By Daniel Reskin
By Hans Morgenstern
By George Martinez
By Pablo Chacon Alvarez
By Ciara LaVelle
By New Times Staff
By Rich Robinson
By Hannah Sentenac
Bleeding Palm often collaborates with other artists. In addition to its work with Borscht, the collective has also collaborated with Coral Morphologic, and Rivera is currently busy with creative projects for Gloria and Emilio Estefan.
"It's a very supportive community," Rivera says. "I've always heard that art communities are very closed off and walled off, and I don't ever get that feeling when I'm hanging out with other artists in Miami. I feel like everyone is trying to invite everyone into things."
With Bleeding Palm working on various music and animation projects, what are the chances of a Bosh sequel? "It's only gonna happen if he's gonna be in it," Rivera laughs.
Hey, in the multiverse, anything is possible.
By the time he was 15, Michael Gran was surrounded by death and destruction, running with gangs and committing robberies to feed a growing crack habit. Finally, his parents took drastic action and sent him up North to boarding school.
"I probably would have ended up dead or in prison like a lot of my friends [otherwise]," says Gran, better known as Typoe, the graffiti handle he adopted before branching out to become one of Miami-Dade's most talented multidisciplinary artists.
Typoe's work is never far from the chaos of his youth. Though he was raised in a stable family — his father, Bernard, is a doctor, and his mom, Jacki, an artist — he was always rebellious. By the time he finished middle school, he was already tagging his moniker around Coral Gables and Kendall.
"I became that kid, the one other parents didn't want their children hanging around," says Typoe, who is now 29.
After one too many brushes with the law, his parents shipped him to the Hyde School in Bath, Maine. The school helped, he says, but when he returned to Miami in 2003, he quickly relapsed into a crack-and-heroin binge.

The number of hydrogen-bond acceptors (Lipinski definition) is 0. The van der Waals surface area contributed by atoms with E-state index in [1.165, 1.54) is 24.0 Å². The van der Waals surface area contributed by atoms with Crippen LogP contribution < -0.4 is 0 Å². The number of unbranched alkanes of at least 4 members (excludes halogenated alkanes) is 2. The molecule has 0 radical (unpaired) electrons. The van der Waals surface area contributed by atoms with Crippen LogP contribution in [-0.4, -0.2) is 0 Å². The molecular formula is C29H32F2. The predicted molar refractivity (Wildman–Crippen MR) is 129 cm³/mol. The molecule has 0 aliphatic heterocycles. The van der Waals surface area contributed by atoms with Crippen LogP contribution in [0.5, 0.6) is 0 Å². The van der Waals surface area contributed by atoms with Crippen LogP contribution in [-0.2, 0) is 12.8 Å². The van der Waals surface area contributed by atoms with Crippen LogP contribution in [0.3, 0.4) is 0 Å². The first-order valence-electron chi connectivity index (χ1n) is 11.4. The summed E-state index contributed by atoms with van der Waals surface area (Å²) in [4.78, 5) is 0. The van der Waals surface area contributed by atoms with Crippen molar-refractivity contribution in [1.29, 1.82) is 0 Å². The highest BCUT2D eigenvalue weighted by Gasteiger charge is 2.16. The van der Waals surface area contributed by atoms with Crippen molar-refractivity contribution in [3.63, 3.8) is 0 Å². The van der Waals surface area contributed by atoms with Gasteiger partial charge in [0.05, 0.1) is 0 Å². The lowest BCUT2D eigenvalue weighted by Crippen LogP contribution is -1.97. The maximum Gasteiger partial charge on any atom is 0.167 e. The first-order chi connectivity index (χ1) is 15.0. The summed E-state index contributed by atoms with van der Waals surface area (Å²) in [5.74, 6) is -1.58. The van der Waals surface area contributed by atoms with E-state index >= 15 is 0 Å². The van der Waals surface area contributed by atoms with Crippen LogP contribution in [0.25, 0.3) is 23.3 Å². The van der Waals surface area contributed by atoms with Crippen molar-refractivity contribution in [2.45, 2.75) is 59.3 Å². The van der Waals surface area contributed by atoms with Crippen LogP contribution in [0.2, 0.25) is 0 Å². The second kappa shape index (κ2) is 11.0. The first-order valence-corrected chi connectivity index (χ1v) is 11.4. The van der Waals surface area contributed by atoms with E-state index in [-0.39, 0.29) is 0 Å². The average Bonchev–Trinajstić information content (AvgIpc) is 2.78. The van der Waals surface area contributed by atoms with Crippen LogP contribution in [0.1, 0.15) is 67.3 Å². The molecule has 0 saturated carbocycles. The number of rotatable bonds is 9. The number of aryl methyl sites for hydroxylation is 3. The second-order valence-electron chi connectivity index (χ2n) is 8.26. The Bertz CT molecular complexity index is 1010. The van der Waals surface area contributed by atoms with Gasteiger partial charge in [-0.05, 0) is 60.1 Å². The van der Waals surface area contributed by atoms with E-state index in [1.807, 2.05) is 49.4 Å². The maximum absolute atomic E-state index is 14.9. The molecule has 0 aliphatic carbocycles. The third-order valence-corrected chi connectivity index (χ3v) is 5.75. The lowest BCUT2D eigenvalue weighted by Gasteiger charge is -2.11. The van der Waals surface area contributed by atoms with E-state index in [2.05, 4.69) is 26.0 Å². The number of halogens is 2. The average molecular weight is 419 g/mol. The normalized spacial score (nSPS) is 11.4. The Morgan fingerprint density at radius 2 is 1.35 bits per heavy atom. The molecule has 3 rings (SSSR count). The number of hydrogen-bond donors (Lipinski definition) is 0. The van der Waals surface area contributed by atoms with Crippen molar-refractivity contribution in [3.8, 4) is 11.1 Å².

"After four days of nonstop abuse, I was coughing up blood and felt like I was dying. That's when I decided to check myself into detox," he says.
That decision was a turning point. Typoe has been sober ever since, and his career has exploded from Wynwood walls to fine-art galleries.
He first made a name as a member of international graffiti crew TCP, but he always had an eye on pushing boundaries. So he worked his way into Anthony Spinello's gallery by doing odd jobs: painting walls, sweeping floors, hanging art.
Spinello quickly saw Typoe had more to offer than grunt labor. His sculptures featuring human skeletons and mutlicolored explosions earned him a spot in the gallery. In 2010, one of those pieces, Confetti Death, depicting a skull vomiting rainbow bits of shattered spray-paint caps, went viral online after starring at Scope Art Fair.
He hasn't looked back. Primary Projects, which he cofounded, remains one of the Design District's edgiest spaces. Typoe was recently featured in Skull Style: Skulls in Contemporary Art and Design, a book that places his pieces alongside those by Damien Hirst and Alexander McQueen.
Now he has come full circle with his latest project: a series of white drawings about Miami's hedonistic side. "I'm using cocaine to make the drawings," Typoe says. "You can say I've switched my addictions from drugs and chaos to making art."
Miami is all about the boobs, the booty, and the bass, and Jesse Perez is repping that trio. The DJ, producer, and founder of the label Mr. Nice Guy Records has a distinctive, sexually charged '90s-style-bass sound that's cut right out of the fabric of the MIA with booty-shaking, urban tracks such as "Hialeah House Party" and "Miami's My Town."
Make no mistake: The Cutler Bay resident is all about the grinding, dry-humping hotness of a Miami dance floor. But his music education began the old-fashioned way. Perez's piano-teacher mom raised him amid music, giving him Casio keyboards for Christmas.
Still, Perez jokes she was a dancer for 2 Live Crew, so he was around ass clappin' from the get-go. "I like the whole party thing. I'm from a hip-hop background, like walking into a club early on, hearing R&B, grinding up on a chick," the 29-year-old says. "I don't try to impress the old-school techno bloggers that are nitpicking everything. I wanted to create a label that focuses on the actual party, not the glamor."
Perez befriended local DJs in high school and then took to mixing cassettes, which garnered him some attention on the Miami music scene. He worked the DJ circuit before starting Mr. Nice Guy Records in 2010.
"Like most DJs, I was just frustrated no one was signing my records," Perez says. "That's when I decided to go my own route."
These days, Mr. Nice Guy releases tracks from Miami musicians Hectik Rivero, Sex Sells, and Mika Materazzi. The label has also repped Sishi Rosch, Den Ishu, and H2 and will soon issue a release from Amine Edge & Dance.
And of course there's Perez's own work, which has a bass-heavy, bump-and-grind South Florida sound that's nothing but unique — even if he has inspired imitators, which he says is a compliment.
"Guys have made tracks that sound just like mine and they've gotten awards," he says. "In a way it kind of sucks, but it's what I have to do to make it." And performing helps; the funds from his current UK tour drive the efforts of Mr. Nice Guy.